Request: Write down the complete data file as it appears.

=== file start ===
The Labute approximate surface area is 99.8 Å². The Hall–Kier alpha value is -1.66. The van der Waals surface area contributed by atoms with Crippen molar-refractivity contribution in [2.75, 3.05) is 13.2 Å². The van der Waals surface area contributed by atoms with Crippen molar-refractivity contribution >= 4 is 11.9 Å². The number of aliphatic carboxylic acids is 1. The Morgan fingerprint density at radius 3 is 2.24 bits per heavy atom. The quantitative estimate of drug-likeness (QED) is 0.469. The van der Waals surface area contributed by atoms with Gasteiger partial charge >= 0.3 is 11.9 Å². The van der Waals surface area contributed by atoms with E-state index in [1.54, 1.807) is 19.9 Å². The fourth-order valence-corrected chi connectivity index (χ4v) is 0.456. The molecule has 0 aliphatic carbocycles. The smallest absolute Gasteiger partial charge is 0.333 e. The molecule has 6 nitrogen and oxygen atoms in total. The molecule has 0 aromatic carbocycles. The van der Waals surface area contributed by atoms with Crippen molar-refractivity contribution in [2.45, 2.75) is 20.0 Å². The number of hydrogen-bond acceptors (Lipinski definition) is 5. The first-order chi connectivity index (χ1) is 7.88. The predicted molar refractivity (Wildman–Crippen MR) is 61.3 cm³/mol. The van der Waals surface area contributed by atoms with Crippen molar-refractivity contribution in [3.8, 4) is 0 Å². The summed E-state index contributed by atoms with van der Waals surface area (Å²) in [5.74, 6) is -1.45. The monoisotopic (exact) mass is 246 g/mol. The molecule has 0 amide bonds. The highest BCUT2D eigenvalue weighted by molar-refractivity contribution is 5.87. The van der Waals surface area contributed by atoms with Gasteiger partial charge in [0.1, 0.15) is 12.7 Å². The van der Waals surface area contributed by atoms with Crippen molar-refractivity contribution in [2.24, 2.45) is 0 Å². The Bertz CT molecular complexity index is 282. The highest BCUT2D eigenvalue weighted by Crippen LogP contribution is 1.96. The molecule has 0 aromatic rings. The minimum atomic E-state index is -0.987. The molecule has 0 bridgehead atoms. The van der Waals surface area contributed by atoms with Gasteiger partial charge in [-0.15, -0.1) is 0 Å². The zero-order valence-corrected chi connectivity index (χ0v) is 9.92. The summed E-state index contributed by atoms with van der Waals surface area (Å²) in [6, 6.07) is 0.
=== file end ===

The Labute approximate surface area is 99.8 Å². The Hall–Kier alpha value is -1.66. The van der Waals surface area contributed by atoms with Crippen molar-refractivity contribution in [2.75, 3.05) is 13.2 Å². The van der Waals surface area contributed by atoms with Crippen molar-refractivity contribution >= 4 is 11.9 Å². The number of aliphatic carboxylic acids is 1. The Morgan fingerprint density at radius 3 is 2.24 bits per heavy atom. The quantitative estimate of drug-likeness (QED) is 0.469. The van der Waals surface area contributed by atoms with Gasteiger partial charge >= 0.3 is 11.9 Å². The van der Waals surface area contributed by atoms with E-state index in [1.54, 1.807) is 19.9 Å². The fourth-order valence-corrected chi connectivity index (χ4v) is 0.456. The molecule has 0 aliphatic carbocycles. The smallest absolute Gasteiger partial charge is 0.333 e. The molecule has 6 nitrogen and oxygen atoms in total. The molecule has 0 aromatic carbocycles. The van der Waals surface area contributed by atoms with Crippen molar-refractivity contribution in [2.45, 2.75) is 20.0 Å². The number of hydrogen-bond acceptors (Lipinski definition) is 5. The first-order chi connectivity index (χ1) is 7.88. The predicted molar refractivity (Wildman–Crippen MR) is 61.3 cm³/mol. The van der Waals surface area contributed by atoms with Crippen molar-refractivity contribution in [3.8, 4) is 0 Å². The summed E-state index contributed by atoms with van der Waals surface area (Å²) in [5.74, 6) is -1.45. The monoisotopic (exact) mass is 246 g/mol. The molecule has 0 amide bonds. The highest BCUT2D eigenvalue weighted by molar-refractivity contribution is 5.87. The van der Waals surface area contributed by atoms with Gasteiger partial charge in [0.1, 0.15) is 12.7 Å². The van der Waals surface area contributed by atoms with Crippen molar-refractivity contribution in [2.24, 2.45) is 0 Å². The Bertz CT molecular complexity index is 282. The highest BCUT2D eigenvalue weighted by Crippen LogP contribution is 1.96. The molecule has 0 aromatic rings. The minimum atomic E-state index is -0.987. The molecule has 0 bridgehead atoms. The van der Waals surface area contributed by atoms with Gasteiger partial charge in [-0.15, -0.1) is 0 Å². The zero-order valence-corrected chi connectivity index (χ0v) is 9.92. The summed E-state index contributed by atoms with van der Waals surface area (Å²) in [6, 6.07) is 0.